Dr. Bonnie Henry’s message to “be kind, be calm, be safe” seems more appropriate than ever in today’s world, even if COVID-19 fears are easing along with the transmission rates.
People on Salt Spring will be seeing more of those words as well as Dr. Henry’s image in the coming days thanks to a button pin produced and distributed by the Salt Spring Arts Council. The large button features a portrait of the provincial health officer created by local artist Patrick McCallum and Henry’s now famous mantra for helping people get through the challenging and changing pandemic situation.
The arts council is in the process of sending the buttons out to local businesses as a token of appreciation for sponsoring their programming throughout the years.
“We kind of felt it was time to turn the tables on our sponsors; it was time to ask how we could help them out, because a lot of them are hurting right now,” said Kathy Ramsey, an arts council board member and volunteer.
Ramsey noted that frontline workers in essential services often bear the brunt of the anxiety and frustration felt by the people they are serving. Hopefully the buttons will remind customers to be kind and to share a smile with those workers instead.
McCallum is just one of the many people in British Columbia who was won over by Henry’s demeanor, and her ability to balance strong medical knowledge with a reassuring approach. He decided to create her portrait as part of a self-assigned exercise to produce an artwork and post it to Instagram every day during 40 days of pandemic restrictions.
“During that time I was of course also watching Dr. Bonnie Henry every day. She’s not what you’d usually expect from people speaking on behalf of government — she clearly has tremendous experience and knowledge but that’s not where she’s coming from. She’s bringing this sense of empathy and compassion,” McCallum said.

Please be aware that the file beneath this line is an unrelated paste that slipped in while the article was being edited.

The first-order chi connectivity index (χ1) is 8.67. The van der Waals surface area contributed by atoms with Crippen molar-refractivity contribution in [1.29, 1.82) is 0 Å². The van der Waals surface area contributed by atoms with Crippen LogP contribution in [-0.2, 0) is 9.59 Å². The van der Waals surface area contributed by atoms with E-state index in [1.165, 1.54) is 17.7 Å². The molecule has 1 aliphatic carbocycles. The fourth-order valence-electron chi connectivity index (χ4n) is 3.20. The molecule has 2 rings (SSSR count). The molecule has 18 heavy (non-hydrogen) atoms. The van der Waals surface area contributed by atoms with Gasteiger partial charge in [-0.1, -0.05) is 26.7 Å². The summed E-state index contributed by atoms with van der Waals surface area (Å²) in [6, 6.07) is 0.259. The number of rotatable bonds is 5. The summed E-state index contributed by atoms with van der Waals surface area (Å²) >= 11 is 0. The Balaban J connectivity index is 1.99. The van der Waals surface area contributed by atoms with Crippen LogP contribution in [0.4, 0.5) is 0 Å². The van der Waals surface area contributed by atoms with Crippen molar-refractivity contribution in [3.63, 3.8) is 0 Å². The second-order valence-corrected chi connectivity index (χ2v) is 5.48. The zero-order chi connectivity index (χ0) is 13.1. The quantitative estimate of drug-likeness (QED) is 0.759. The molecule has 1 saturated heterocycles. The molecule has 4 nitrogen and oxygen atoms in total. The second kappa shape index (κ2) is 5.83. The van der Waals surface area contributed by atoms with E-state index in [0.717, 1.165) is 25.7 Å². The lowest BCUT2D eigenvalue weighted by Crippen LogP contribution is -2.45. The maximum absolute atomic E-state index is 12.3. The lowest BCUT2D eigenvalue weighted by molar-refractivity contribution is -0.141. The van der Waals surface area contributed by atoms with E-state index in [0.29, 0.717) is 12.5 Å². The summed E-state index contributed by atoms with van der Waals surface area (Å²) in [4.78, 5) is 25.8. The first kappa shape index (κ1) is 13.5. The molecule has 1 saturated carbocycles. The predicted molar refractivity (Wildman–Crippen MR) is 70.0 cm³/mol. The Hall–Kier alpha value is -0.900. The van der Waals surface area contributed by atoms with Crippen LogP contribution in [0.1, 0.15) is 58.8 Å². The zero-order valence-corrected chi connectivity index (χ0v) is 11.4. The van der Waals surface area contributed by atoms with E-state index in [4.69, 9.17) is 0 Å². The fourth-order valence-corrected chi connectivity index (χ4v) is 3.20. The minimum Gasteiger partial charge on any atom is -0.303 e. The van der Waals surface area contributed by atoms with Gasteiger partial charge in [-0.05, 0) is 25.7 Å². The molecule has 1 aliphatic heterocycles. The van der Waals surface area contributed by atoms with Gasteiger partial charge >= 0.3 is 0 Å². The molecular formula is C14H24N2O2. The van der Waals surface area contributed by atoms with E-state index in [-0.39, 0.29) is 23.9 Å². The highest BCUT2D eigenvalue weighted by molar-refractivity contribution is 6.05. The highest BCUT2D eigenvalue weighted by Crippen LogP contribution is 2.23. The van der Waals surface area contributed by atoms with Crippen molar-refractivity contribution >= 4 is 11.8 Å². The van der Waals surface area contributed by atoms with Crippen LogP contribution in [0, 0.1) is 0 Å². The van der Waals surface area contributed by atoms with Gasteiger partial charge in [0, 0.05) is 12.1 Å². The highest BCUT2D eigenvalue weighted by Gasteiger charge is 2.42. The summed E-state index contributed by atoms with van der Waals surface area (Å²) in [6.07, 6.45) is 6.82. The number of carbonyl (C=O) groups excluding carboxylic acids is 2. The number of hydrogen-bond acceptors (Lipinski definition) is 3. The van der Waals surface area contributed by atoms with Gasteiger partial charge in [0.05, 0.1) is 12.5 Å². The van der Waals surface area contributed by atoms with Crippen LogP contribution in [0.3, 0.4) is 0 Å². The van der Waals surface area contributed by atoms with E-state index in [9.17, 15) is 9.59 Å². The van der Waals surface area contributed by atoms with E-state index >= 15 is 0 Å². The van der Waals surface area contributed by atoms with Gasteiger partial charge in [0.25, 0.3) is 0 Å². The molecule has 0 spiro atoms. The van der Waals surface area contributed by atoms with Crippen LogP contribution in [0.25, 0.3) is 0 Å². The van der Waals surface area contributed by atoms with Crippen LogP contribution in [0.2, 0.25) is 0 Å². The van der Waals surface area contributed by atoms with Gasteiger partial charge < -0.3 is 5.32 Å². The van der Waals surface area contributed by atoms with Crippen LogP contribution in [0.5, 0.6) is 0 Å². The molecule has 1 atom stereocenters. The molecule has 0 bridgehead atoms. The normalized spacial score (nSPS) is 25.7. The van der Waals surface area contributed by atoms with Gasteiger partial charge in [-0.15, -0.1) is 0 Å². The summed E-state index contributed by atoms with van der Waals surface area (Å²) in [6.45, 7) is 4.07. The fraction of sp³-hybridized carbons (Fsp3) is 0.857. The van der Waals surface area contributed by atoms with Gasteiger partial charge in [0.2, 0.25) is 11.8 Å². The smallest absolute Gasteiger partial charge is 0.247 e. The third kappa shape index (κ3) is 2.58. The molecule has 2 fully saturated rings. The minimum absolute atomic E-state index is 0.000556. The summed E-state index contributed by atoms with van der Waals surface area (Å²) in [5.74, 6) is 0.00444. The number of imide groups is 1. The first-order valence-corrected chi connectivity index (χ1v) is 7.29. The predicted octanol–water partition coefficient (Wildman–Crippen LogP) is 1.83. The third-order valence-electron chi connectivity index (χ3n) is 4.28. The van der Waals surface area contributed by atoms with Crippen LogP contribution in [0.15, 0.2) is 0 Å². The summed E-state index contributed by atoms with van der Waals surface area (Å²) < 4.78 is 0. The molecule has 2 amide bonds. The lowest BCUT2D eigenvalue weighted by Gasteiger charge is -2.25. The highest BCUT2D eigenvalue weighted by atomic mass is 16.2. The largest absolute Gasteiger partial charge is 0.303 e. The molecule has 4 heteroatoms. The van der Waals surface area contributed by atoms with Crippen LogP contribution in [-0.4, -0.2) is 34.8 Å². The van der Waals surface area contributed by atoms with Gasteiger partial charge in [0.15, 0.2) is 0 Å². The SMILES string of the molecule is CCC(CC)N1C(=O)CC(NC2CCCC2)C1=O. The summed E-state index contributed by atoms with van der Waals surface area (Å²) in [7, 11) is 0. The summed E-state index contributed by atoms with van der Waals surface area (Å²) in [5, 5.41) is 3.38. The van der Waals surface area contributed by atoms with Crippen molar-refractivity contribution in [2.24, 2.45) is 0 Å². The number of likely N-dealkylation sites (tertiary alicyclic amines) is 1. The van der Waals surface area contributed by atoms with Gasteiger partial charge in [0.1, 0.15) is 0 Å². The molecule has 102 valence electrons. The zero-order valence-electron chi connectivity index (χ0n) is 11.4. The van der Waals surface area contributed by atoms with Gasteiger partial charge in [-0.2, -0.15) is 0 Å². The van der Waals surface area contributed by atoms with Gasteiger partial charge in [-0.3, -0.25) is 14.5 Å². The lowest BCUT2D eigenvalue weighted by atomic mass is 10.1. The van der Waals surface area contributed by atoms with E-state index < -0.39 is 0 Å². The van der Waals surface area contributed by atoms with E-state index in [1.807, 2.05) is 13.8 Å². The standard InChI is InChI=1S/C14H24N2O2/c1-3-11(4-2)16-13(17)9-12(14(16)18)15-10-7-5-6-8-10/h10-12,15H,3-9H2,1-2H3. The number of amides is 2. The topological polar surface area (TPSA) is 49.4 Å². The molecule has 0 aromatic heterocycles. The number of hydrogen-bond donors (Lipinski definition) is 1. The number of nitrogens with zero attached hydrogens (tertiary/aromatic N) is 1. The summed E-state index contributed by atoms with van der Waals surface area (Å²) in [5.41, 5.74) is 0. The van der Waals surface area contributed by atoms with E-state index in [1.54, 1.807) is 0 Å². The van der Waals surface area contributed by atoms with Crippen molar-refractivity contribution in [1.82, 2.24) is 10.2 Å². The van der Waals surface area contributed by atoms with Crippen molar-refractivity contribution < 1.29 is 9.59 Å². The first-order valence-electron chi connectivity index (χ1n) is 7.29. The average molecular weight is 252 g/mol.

After McCallum posted his image of Henry to Instagram the Dr. Bonnie Henry Fan Club group on Facebook picked it up and spread it even further. Then fellow arts council member David Borrowman informed McCallum that some friends on Bowen Island had seen it and were inquiring about possibly buying a print they could use to poster their local windows with during quarantine.
McCallum did not want to sell the image, but he did make a file available for free to anyone who wanted to use it. That aligned well with the arts council’s desire to do something to help island businesses in recovery.
“I just couldn’t be happier with the response, and at the end of the day as an artist, to have something to contribute means a great deal to me,” McCallum said.
Distributing the button throughout local shops and services serves another famous Henry catch phrase, which is about getting through the pandemic together as a province.
“I love the idea of a unified look for all the businesses on the island,” Ramsey said. “Even though there may be friendly competition, we’re all islanders, we’re all in this in together. And art is such a perfect unifier. This seemed like the perfect moment.”
The arts council ordered 500 buttons for the initial run, which was paid for by an anonymous donor. They may do a second run for heath-care workers but are working through the businesses first.
“Our priority right now is to put a smile on the faces of those people behind the cash register and at the pump, where they are facing other people all the time,” Ramsey said.
“It’s been really super positive,” she added. “We’ve had lots of smiles, lots of thanks. We’re really happy to give back to all these amazing businesses on the island that have done so much to ensure Salt Spring has a vibrant arts and culture community — and it’s still here. It will be back and stronger than ever.”